The new IRS forms clarify how to file crypto taxes after conducting crypto transactions so now crypto holders who didn’t trade actively during the past year can check the “no” box on the crucial tax question as we are reading more in today’s crypto news.
The new IRS form 1040 specified that the IRS cares less about crypto holdings than about transactions and the airdrops from hard forks for example are taxable while the transfers between personal wallets don’t have to be disclosed. The IRS crypto question is not totally unambiguous as the transactions through pass-through entities could still check the “yes” box.
According to draft instructions released by the IRS on Oct 23rd, If you just held crypto on a wallet/account and/or transferred crypto between wallets/accounts you own during 2020, you do NOT have to disclose this to the IRS by checking "yes" 👇 #cryptotaxes pic.twitter.com/WIij2wwUVf
— Shehan Chandrasekera, CPA 🧗♀️|🇱🇷|🇱🇰 (@TheCryptoCPA) October 25, 2020
The latest draft of the mandatory form for personal income tax, the United States Internal Revenue Service clarified crucial language about which cryptocurrency holdings and transactions have to be disclosed and which do not. According to the new 1040 form draft, which the IRS released, if you hold crypto but don’t trade it, you can check the “no” box next to the form’s primary crypto question:
“At any time during 2020, did you receive, sell, send, exchange, or otherwise acquire any financial interest in any virtual currency?”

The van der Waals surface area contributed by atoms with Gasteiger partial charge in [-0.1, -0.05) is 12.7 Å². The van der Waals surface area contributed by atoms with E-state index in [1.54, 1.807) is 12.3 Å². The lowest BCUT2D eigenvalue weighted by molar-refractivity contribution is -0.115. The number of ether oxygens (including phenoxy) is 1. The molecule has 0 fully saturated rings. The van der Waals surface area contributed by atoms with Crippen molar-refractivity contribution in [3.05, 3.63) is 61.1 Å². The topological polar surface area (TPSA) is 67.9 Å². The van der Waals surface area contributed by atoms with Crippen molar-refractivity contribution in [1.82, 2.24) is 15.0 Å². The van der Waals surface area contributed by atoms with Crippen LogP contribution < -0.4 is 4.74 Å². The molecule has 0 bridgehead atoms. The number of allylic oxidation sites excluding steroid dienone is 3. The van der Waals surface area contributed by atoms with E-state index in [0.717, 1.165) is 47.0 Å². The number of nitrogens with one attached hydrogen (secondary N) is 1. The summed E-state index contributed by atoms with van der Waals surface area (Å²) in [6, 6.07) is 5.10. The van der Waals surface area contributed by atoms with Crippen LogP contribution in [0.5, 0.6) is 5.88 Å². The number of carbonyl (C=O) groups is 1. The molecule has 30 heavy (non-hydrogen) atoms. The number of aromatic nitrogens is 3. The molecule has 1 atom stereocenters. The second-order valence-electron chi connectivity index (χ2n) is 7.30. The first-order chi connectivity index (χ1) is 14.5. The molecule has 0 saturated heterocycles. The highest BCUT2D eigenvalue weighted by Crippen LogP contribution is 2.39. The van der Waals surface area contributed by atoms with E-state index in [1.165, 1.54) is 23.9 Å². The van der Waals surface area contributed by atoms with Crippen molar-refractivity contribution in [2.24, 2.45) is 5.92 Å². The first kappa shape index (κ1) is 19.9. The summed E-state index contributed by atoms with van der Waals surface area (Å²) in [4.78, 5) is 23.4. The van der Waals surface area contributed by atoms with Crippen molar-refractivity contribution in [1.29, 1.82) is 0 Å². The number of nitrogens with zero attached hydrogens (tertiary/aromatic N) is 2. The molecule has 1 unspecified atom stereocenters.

If all you did this year was sit on your crypto or just transfer it between the wallets you own, you are clear. The updated guidelines provide specific examples of cases that fall under the general receiving, selling, and sending of crypto. The transfer between wallets means transferring funds in and out of exchanges for admin purposes as head of Tax Strategy at crypto accountancy company CoinTracker Shehan Chandrasekara said.
“The US has a voluntary tax system. You are expected to report income correctly by default. If you are audited, then you’ll have to substantiate. In this case, you’ll have to prove that you actually lost the keys.”
Last tax year, the question about virtual currencies appeared on Schedule 1 of Form 1040 which the taxpayers have to request separately. The IRS put the issue of virtual currency front and center on the tax form by relocating to the first page of the form which means that everyone will have to confront the question:
“I don’t think this indicates any new approach. The IRS is merely providing more clarity on how to answer this question. It shows that the IRS really cares about transactions that affect your tax bill. At least for now, the IRS doesn’t seem to care about your holdings. You aren’t required to disclose them anywhere unless you have a taxable transaction.”
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